Please click here to continue reading the original article by Matt Novak at Smithsonian. 

CHART OF THE DAY: The iPad Is Outselling Every Single PC

Apple CEO Tim Cook just showed an amazing slide at the launch event for the new iPad.

Apple sold 15.4 million iPads last quarter. That’s more than any PC maker’s TOTAL PC sales during the same quarter.

Other interesting stats: the iPad, iPhone, and iPod made up 76% of Apple’s revenue during that quarter, and Apple sold more than 172 million of these devices in total last year. By way of comparison, all PC makers combined shipped about 350 million PCs last year.

Please click here to continue reading the original article by Matt Rosoff at Business Insider.

The iPad of 1935

There’s no denying that devices like the iPadKindle and Nook have dramatically changed the way that many people consume media. Last year, online retailer Amazon announced that electronic book sales had surpassed print book sales for the first time in history.

The future of the book has quite a few failed predictions in its wake. From Thomas Edison’s belief that books of the future would be printed on leaves of nickel, to a 1959 prediction that the text of a book would be projected on the ceiling of your home, no one knew for sure what was in store for the printed word.

The April, 1935 issue of Everyday Science and Mechanics included this nifty invention which was to be the next logical step in the world of publishing. Basically a microfilm reader mounted on a large pole, the media device was supposed to let you sit back in your favorite chair while reading your latest tome of choice.

Please click here to continue reading the original article by Matt Novak at Smithsonian. 

CHART OF THE DAY: The iPad Is Outselling Every Single PC

Apple CEO Tim Cook just showed an amazing slide at the launch event for the new iPad.

Apple sold 15.4 million iPads last quarter. That’s more than any PC maker’s TOTAL PC sales during the same quarter.

Other interesting stats: the iPad, iPhone, and iPod made up 76% of Apple’s revenue during that quarter, and Apple sold more than 172 million of these devices in total last year. By way of comparison, all PC makers combined shipped about 350 million PCs last year. 

Please click here to continue reading the original article by Matt Rosoff at Business Insider.

Everything that happens in one day on the internet

Our daily life increasingly revolves around blog posts, emails, and status updates. The folks at mbaonline provide a snapshot of what happens in one day on the Internet.

Source: Dina Spector at Business Insider

A Day in the Internet
Created by: MBAOnline.com

Our daily life increasingly revolves around blog posts, emails, and status updates. The folks at mbaonline provide a snapshot of what happens in one day on the Internet.

Source: Dina Spector at Business Insider

A Day in the Internet
Created by: MBAOnline.com

Our daily life increasingly revolves around blog posts, emails, and status updates. The folks at mbaonline provide a snapshot of what happens in one day on the Internet.

Source: Dina Spector at Business Insider

Social Good Stars: Craigslist Founder Craig Newmark Discusses Intersection of Causes and Tech

The internet has opened many doors, and Craig Newmark was one of the first entrepreneurs to help open them and start making a difference, back in 1995. Craig is the founder of Craigslist, the web-based platform where people can help each other with everyday needs. It is now one of the 10 most-visited English language web platforms, serving every continent on earth (except Antarctica).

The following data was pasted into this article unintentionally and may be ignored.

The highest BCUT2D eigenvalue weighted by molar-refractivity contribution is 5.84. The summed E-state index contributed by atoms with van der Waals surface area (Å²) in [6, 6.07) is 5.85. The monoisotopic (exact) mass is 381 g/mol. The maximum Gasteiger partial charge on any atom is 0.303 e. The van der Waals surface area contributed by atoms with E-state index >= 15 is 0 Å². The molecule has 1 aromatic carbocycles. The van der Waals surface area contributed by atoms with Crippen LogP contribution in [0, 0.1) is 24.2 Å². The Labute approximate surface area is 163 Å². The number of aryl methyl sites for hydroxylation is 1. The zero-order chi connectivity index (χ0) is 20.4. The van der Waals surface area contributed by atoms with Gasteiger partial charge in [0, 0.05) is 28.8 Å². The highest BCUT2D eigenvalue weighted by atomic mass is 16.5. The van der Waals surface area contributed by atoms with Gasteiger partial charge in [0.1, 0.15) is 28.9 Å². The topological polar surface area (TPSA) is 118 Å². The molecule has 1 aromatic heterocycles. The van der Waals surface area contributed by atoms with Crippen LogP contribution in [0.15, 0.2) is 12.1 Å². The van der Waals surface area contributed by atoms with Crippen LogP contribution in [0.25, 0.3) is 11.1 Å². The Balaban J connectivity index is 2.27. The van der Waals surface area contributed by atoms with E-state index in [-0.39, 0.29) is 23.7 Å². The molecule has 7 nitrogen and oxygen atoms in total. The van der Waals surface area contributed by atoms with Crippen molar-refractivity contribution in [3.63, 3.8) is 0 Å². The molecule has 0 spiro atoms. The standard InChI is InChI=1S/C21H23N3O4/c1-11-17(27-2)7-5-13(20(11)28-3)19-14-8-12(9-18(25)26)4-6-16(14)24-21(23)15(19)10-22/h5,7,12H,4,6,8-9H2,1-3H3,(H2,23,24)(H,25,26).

Craig has devoted much of his life to the philosophy that we all need to help one another, and has taken it to new levels via his philanthropy. He is devoted not only to making a difference, but to helping others make a difference, too.

In March 2011 Craig launched Craigconnects, his initiative to link up everyone on the planet using the Internet to bear witness to good efforts and encourage the same behavior in others. Craigconnects seeks to support technology and platforms that enhance connectivity, help more people and organizations do good in the world, and improve and ensure media integrity.

Craigconnects evolved from Craig’s many years of personal involvement with nonprofit organizations and issues he considers vital. He serves on the board of directors for 3 nonprofit organizations, advisory boards of 11 others, and provides personal or financial support to dozens more who use the internet to help solve social issues, provide for America’s returning veterans, drive funding for school projects directly to the classroom, or help government agencies and groups with innovation initiatives.

Please click here to continue reading the original article by Amy Neumann at Huffington Post.

Social Good Stars: Craiglist Founder Craig Newmark Discusses Intersection of Cause and Tech

The internet has opened many doors, and Craig Newmark was one of the first entrepreneurs to help open them and start making a difference, back in 1995. Craig is the founder of Craigslist, the web-based platform where people can help each other with everyday needs. It is now one of the 10 most-visited English language web platforms, serving every continent on earth (except Antarctica).

Craig has devoted much of his life to the philosophy that we all need to help one another, and has taken it to new levels via his philanthropy. He is devoted not only to making a difference, but to helping others make a difference, too.

In March 2011 Craig launched Craigconnects, his initiative to link up everyone on the planet using the Internet to bear witness to good efforts and encourage the same behavior in others. Craigconnects seeks to support technology and platforms that enhance connectivity, help more people and organizations do good in the world, and improve and ensure media integrity.

Craigconnects evolved from Craig’s many years of personal involvement with nonprofit organizations and issues he considers vital. He serves on the board of directors for 3 nonprofit organizations, advisory boards of 11 others, and provides personal or financial support to dozens more who use the internet to help solve social issues, provide for America’s returning veterans, drive funding for school projects directly to the classroom, or help government agencies and groups with innovation initiatives.

Please click here to continue reading the original article by Amy Neumann at Huffington Post.

Social Media Trends at Fortune 100 Companies

PR firm Burson-Marsteller studied the 100 largest companies in the Fortune 500 list and found that 79% of them use TwitterFacebookYouTube or corporate blogs to communicate with customers and other stakeholders. The firm broke its findings down by region (North America, Europe, Asia-Pacific and Latin America) and network.

Please click here to continue reading this article at Mashable.

Original article by Samuel Axon